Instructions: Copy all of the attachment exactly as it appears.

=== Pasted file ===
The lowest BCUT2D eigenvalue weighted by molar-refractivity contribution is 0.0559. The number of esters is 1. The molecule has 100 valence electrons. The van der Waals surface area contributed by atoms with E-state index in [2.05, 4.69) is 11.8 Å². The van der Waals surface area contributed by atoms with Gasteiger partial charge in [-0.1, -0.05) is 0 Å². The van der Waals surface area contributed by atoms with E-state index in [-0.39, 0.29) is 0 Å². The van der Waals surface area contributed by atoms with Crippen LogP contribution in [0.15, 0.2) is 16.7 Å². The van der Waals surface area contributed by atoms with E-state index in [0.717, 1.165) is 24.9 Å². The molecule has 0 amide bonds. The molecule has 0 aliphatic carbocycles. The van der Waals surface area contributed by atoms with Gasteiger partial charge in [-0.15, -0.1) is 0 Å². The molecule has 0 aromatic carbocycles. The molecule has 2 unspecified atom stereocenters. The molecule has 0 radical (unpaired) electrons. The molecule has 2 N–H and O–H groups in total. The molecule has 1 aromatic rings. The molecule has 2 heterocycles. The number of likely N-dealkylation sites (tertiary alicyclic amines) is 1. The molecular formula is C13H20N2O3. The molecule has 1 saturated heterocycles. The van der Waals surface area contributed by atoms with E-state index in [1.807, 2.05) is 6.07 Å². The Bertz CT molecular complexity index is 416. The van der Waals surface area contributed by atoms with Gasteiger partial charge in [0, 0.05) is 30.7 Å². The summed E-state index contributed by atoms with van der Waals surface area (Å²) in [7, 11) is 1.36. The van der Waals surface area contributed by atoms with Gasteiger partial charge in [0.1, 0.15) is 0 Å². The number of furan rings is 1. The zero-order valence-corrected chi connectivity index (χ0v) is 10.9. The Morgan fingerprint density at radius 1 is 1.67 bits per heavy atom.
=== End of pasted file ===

The lowest BCUT2D eigenvalue weighted by molar-refractivity contribution is 0.0559. The number of esters is 1. The molecule has 100 valence electrons. The van der Waals surface area contributed by atoms with E-state index in [2.05, 4.69) is 11.8 Å². The van der Waals surface area contributed by atoms with Gasteiger partial charge in [-0.1, -0.05) is 0 Å². The van der Waals surface area contributed by atoms with E-state index in [-0.39, 0.29) is 0 Å². The van der Waals surface area contributed by atoms with Crippen LogP contribution in [0.15, 0.2) is 16.7 Å². The van der Waals surface area contributed by atoms with E-state index in [0.717, 1.165) is 24.9 Å². The molecule has 0 amide bonds. The molecule has 0 aliphatic carbocycles. The van der Waals surface area contributed by atoms with Gasteiger partial charge in [-0.15, -0.1) is 0 Å². The molecule has 0 aromatic carbocycles. The molecule has 2 unspecified atom stereocenters. The molecule has 0 radical (unpaired) electrons. The molecule has 2 N–H and O–H groups in total. The molecule has 1 aromatic rings. The molecule has 2 heterocycles. The number of likely N-dealkylation sites (tertiary alicyclic amines) is 1. The molecular formula is C13H20N2O3. The molecule has 1 saturated heterocycles. The van der Waals surface area contributed by atoms with E-state index in [1.807, 2.05) is 6.07 Å². The Bertz CT molecular complexity index is 416. The van der Waals surface area contributed by atoms with Gasteiger partial charge in [0, 0.05) is 30.7 Å². The summed E-state index contributed by atoms with van der Waals surface area (Å²) in [7, 11) is 1.36. The van der Waals surface area contributed by atoms with Gasteiger partial charge in [0.1, 0.15) is 0 Å². The number of furan rings is 1. The zero-order valence-corrected chi connectivity index (χ0v) is 10.9. The Morgan fingerprint density at radius 1 is 1.67 bits per heavy atom.